Now that winter has finally thawed and spring is upon us in Ohio, more people may be venturing out into nature to enjoy the peace that comes with breathing fresh air. Akron residents participate in many outdoor activities, from jogging and running to bicycling and hiking, all of which give participants an opportunity to leave their vehicles behind. However, just because the individuals who do these activities are not in their cars, trucks and SUVs, does not mean that they will not confront automobiles while they are out and about.
At the core of most accidents is negligence, and negligence occurs when someone fails to meet their duty of care to others. In Ohio, negligence-based accidents happen on the roads each and every day, and victims emerge from their incidents with a range of injuries and losses. This post will examine some of the common causes of pedestrian accidents and how they parallel causes of dangerous vehicle accidents.
Pedestrian accidents often occur in locations where cars and people commonly meet. At crosswalks and in busy retail areas, near schools and parks, as well as in parking lots and on neighborhood streets, auto-pedestrian accidents happen in those places where Ohio residents must walk and be near moving cars. However, less frequently do these tragic incidents occur on roads with higher speeds, such as highways and interstates.
Our readers may have had this common experience: while recounting the details of a past event, they were interrupted by someone else who claims that the occurrence happened in a different way. Two people who were both present when the event occurred may have two varying recollections of how the event unfolded. This situation often happens when individuals are asked to recall how and why an automobile accident happened.
Pedestrian accidents are dangerous and often result in fatalities due to the relative strength and size of the vehicles that hit the smaller, unprotected victims. There are some alarming statistics about auto-pedestrian accidents in America that have been put forth by the Centers for Disease Control and Prevention.
One of the best parts of being a kid is having the free time to run, play and generally experience a good time with one's friends and siblings. In Ohio, it is not uncommon to see groups of children sledding down hills in the winter, playing sports in the summer and just hanging out together any time of the year. Children know how to have a good time, and in some cases their enthusiasm for getting where they want to go overrides their developing senses of patience and responsibility. These factors can put them at risk for putting themselves in to dangerous situations.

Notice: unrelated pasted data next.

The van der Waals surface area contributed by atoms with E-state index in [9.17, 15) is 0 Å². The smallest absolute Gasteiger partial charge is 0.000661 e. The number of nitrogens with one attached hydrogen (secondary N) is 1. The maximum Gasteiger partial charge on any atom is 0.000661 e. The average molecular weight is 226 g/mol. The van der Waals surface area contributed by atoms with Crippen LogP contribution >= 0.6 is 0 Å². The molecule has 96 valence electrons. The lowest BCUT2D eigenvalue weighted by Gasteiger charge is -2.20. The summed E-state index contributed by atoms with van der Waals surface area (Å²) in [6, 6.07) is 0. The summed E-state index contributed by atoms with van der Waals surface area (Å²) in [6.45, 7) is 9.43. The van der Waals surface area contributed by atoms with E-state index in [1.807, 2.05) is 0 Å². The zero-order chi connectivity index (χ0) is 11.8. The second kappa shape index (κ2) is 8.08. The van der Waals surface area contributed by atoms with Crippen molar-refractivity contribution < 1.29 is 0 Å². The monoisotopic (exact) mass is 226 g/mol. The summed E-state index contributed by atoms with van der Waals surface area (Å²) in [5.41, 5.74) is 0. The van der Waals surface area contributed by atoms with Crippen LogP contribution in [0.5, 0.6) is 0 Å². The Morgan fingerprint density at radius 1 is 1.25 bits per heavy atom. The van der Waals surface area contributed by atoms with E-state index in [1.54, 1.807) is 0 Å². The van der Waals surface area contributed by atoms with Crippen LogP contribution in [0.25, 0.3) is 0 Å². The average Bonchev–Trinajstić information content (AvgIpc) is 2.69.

A collision between a vehicle and an Akron resident can be devastating. While some victims may fully recover from their ordeals, others may live with the injuries they suffer in the accident for the rest of their lives. It is important to understand the elements of proof that an auto-pedestrian accident victim must plead and demonstrate in order to be successful in their plight for damages for their accident-related expenses.
Just as cars and trucks must obey the rules of the road, pedestrians too must follow certain regulations that are intended to keep everyone on the roads safe. They must cross the streets in crosswalks, wait for traffic signals to grant them safe access to roads and must use caution when traversing throughways that are not regulated by pedestrian safety measures.
Pedestrian accident victims have important legal resources to consider. In a nearby community approximately 45 minutes north of the Akron area, a pedestrian was recently killed while crossing the street. The driver of the vehicle that struck the pedestrian failed to stop and fled the scene of the auto-pedestrian accident following it. The car that struck that pedestrian was described as a dark-colored sedan. The pedestrian was taken to a local hospital by emergency responders where he died. Police are seeking information related to the accident.
Pedestrian accidents can have a dramatic impact on the lives of victims and their families. Each year, according to the National Highway Traffic Safety Administration, 5,000 victims die in fatal pedestrian accidents. Additionally, during 2012, 76,000 pedestrian accident victims were struck and injured in auto-pedestrian accidents. The consequences to victims can be significant.